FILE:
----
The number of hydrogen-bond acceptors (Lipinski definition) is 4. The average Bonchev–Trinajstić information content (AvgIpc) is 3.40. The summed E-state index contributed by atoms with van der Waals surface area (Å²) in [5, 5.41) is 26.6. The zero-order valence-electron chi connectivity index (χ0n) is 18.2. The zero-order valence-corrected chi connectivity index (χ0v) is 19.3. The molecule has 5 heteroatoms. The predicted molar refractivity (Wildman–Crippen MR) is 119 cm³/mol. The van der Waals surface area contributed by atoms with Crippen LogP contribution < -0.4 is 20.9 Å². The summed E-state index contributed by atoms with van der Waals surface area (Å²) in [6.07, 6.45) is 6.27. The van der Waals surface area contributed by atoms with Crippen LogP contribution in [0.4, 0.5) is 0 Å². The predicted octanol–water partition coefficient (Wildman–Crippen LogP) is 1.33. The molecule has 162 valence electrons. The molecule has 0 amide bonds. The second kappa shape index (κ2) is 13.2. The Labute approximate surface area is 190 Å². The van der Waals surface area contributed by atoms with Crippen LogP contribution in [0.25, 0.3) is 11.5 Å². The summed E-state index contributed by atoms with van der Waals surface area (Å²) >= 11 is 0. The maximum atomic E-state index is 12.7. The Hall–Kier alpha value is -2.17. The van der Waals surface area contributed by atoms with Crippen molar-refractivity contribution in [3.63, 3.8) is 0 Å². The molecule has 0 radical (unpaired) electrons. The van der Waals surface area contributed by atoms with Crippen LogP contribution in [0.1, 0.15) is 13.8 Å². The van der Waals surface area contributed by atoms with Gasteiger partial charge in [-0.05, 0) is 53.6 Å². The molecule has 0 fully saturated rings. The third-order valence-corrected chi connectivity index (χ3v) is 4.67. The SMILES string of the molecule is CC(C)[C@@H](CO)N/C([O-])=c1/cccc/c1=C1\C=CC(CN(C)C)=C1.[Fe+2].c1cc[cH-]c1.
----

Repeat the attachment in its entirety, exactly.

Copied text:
The number of hydrogen-bond acceptors (Lipinski definition) is 4. The average Bonchev–Trinajstić information content (AvgIpc) is 3.40. The summed E-state index contributed by atoms with van der Waals surface area (Å²) in [5, 5.41) is 26.6. The zero-order valence-electron chi connectivity index (χ0n) is 18.2. The zero-order valence-corrected chi connectivity index (χ0v) is 19.3. The molecule has 5 heteroatoms. The predicted molar refractivity (Wildman–Crippen MR) is 119 cm³/mol. The van der Waals surface area contributed by atoms with Crippen LogP contribution < -0.4 is 20.9 Å². The summed E-state index contributed by atoms with van der Waals surface area (Å²) in [6.07, 6.45) is 6.27. The van der Waals surface area contributed by atoms with Crippen LogP contribution in [0.4, 0.5) is 0 Å². The predicted octanol–water partition coefficient (Wildman–Crippen LogP) is 1.33. The molecule has 162 valence electrons. The molecule has 0 amide bonds. The second kappa shape index (κ2) is 13.2. The Labute approximate surface area is 190 Å². The van der Waals surface area contributed by atoms with Crippen LogP contribution in [0.25, 0.3) is 11.5 Å². The summed E-state index contributed by atoms with van der Waals surface area (Å²) >= 11 is 0. The maximum atomic E-state index is 12.7. The Hall–Kier alpha value is -2.17. The van der Waals surface area contributed by atoms with Crippen molar-refractivity contribution in [3.63, 3.8) is 0 Å². The molecule has 0 radical (unpaired) electrons. The van der Waals surface area contributed by atoms with Crippen LogP contribution in [0.1, 0.15) is 13.8 Å². The van der Waals surface area contributed by atoms with Gasteiger partial charge in [-0.05, 0) is 53.6 Å². The molecule has 0 fully saturated rings. The third-order valence-corrected chi connectivity index (χ3v) is 4.67. The SMILES string of the molecule is CC(C)[C@@H](CO)N/C([O-])=c1/cccc/c1=C1\C=CC(CN(C)C)=C1.[Fe+2].c1cc[cH-]c1.